I went to a class today and among some of the topics discussed was school violence. The instructor has a real dislike for “zero tolerance” policies, with good reason. It eliminates a lot of effort and responsibility on the school administration, and subjects kids who were simply defending themselves or others.
So he told us this story about his own child:
He was called to the school one day around noon on a Wednesday, and his nine year old was sitting in the Principal’s office. The principal tells him that his son was in a fight and was getting suspended.
“What happened?” he asked. It turns out a bully was picking on a smaller child with learning disabilities, and his son tried to stop the bully. There was a shove or two and his son, also smaller than the bully, punched the bully in the nose, ending the fight and causing a nosebleed.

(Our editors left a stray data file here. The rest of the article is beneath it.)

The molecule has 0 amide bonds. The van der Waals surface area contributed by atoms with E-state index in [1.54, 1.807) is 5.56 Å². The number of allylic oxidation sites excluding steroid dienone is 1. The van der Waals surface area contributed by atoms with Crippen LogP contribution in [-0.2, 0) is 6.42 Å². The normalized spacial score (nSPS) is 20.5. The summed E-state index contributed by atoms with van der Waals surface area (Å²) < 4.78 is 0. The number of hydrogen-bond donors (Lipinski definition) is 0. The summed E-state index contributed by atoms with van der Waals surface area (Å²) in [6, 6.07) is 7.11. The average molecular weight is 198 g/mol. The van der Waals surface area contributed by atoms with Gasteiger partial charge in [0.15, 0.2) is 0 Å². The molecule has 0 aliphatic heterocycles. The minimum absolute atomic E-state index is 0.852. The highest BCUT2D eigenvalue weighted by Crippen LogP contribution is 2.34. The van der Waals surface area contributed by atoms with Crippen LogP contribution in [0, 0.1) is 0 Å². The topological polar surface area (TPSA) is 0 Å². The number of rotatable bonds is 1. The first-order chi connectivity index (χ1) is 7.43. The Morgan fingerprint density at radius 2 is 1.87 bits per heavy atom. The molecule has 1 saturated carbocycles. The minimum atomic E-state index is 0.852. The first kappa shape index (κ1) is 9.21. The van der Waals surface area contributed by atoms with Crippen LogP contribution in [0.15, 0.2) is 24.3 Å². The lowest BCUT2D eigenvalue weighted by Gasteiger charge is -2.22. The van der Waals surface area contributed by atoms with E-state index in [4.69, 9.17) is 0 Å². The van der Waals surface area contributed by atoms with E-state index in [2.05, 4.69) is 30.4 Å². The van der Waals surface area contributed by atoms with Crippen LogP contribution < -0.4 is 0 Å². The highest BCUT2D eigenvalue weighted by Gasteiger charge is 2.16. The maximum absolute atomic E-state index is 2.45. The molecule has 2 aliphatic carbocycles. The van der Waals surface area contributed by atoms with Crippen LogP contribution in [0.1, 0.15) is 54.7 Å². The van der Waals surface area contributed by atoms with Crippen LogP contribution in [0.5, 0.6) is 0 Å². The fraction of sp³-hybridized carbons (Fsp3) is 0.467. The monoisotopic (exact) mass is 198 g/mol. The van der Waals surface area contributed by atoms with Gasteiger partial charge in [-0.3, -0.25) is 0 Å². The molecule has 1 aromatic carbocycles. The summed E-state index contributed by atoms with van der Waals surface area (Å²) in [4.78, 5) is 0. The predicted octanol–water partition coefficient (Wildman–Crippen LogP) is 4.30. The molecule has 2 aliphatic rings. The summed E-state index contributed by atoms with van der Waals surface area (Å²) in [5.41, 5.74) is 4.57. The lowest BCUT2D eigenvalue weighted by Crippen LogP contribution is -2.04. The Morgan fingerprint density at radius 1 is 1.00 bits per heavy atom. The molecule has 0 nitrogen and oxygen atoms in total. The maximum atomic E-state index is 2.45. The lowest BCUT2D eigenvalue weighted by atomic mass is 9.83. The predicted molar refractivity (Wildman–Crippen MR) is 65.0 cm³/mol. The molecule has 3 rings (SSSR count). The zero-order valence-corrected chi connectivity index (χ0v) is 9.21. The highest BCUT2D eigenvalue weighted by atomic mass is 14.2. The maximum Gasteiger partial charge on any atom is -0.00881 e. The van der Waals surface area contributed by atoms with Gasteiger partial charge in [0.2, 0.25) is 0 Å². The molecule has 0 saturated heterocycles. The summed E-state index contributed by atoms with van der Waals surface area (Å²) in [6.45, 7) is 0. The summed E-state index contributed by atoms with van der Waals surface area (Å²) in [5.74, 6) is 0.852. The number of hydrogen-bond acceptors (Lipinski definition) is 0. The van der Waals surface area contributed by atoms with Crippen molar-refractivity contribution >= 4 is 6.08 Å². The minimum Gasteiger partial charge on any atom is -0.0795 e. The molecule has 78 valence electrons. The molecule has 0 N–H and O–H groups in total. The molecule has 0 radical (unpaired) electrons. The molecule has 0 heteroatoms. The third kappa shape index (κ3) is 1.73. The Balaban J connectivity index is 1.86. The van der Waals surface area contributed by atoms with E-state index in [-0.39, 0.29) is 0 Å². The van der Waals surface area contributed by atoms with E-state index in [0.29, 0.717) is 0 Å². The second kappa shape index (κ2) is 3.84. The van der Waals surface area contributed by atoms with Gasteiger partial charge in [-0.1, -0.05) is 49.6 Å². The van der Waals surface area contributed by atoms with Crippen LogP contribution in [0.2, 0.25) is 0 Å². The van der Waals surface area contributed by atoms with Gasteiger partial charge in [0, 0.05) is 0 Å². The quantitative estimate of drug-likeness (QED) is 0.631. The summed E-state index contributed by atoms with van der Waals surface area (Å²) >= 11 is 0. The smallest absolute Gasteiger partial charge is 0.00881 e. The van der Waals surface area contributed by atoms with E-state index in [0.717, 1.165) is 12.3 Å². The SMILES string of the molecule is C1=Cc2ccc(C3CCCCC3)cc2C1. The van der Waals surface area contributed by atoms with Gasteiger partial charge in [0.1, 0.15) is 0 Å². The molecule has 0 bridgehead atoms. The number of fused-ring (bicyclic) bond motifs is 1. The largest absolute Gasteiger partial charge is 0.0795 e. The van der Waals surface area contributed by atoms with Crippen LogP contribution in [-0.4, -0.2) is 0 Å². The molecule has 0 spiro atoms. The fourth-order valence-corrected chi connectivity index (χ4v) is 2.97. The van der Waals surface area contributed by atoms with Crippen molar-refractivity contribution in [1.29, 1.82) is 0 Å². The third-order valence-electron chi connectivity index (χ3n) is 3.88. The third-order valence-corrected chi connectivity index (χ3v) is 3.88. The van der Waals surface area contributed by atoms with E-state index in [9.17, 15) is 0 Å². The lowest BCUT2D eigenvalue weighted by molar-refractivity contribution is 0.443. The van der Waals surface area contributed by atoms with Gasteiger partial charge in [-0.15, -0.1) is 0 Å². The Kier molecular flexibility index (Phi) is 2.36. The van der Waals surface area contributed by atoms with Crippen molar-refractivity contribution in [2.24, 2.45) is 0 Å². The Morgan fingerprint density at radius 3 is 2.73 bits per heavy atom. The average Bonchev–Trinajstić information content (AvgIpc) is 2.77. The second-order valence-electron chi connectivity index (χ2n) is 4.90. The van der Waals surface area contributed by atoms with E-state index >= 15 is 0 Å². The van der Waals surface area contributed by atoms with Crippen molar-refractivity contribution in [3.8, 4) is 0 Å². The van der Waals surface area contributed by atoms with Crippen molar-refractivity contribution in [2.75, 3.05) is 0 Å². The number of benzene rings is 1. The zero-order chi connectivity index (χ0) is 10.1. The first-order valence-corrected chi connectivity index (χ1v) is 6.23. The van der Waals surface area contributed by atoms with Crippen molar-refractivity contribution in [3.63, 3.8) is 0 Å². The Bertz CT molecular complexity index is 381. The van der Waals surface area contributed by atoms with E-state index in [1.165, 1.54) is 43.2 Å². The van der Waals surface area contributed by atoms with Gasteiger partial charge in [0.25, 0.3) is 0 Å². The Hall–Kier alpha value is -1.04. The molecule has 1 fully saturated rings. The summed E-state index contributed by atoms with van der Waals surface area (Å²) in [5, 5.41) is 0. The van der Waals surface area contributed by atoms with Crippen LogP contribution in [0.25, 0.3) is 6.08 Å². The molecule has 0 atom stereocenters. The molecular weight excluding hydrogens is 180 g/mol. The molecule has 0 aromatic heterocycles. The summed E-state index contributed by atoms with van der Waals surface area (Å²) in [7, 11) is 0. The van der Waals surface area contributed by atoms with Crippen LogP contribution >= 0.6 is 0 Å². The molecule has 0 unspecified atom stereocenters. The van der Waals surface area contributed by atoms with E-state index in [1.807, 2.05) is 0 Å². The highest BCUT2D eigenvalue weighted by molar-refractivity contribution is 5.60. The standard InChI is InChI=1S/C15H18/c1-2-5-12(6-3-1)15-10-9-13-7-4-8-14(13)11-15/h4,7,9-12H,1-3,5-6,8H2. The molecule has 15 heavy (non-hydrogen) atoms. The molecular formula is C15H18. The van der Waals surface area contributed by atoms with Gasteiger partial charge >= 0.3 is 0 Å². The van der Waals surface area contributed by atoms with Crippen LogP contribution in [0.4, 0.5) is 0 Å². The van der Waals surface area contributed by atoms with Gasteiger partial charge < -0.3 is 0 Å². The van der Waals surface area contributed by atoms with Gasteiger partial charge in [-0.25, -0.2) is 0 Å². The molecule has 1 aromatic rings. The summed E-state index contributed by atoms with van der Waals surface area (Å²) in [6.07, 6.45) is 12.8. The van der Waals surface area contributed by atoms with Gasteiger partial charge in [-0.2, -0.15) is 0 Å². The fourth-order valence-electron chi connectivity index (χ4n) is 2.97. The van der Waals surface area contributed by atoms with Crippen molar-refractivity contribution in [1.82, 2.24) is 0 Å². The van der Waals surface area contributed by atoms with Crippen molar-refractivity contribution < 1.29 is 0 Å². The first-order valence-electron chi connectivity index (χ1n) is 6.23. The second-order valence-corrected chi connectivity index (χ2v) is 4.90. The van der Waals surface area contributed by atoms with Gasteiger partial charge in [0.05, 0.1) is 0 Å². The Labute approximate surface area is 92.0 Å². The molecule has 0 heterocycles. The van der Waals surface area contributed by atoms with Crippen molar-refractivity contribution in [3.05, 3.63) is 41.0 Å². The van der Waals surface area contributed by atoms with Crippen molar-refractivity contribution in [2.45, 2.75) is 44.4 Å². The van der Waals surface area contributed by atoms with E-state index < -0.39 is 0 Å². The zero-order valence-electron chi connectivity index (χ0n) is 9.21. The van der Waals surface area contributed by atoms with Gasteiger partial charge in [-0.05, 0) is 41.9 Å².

“I understand that you have to do what you have to do. How long is he suspended?” Dad asks.
“Three days,” the principal says, “but we’ll send his homework and assignments home so he can keep up with his classwork while he is at home.”
And that’s when dad turns it completely around and shuts down the principal with, “Thank you for your help, sir, but my kid won’t have time for that. My kid protected some poor child, put himself in harms way, and stood up for himself and others. We won’t have time for any homework, because we’re going to Sea World over this long weekend you’ve given us.”
And that’s what they did.
And he explained further:
People get taught that violence is bad. Violence is not always bad. Uncontrolled violence is terrible. Violence for violence sake is awful. But controlled violence, violence with a goal, that’s good. Without violence in 1945 those of us on the East Coast would be speaking German. Londoners and Parisians would be speaking German. People on the West Coast would maybe be speaking Japanese: maybe, because after all, Yamamoto said, “I would never fight a land war in America, there would be a rifle behind every blade of grass.”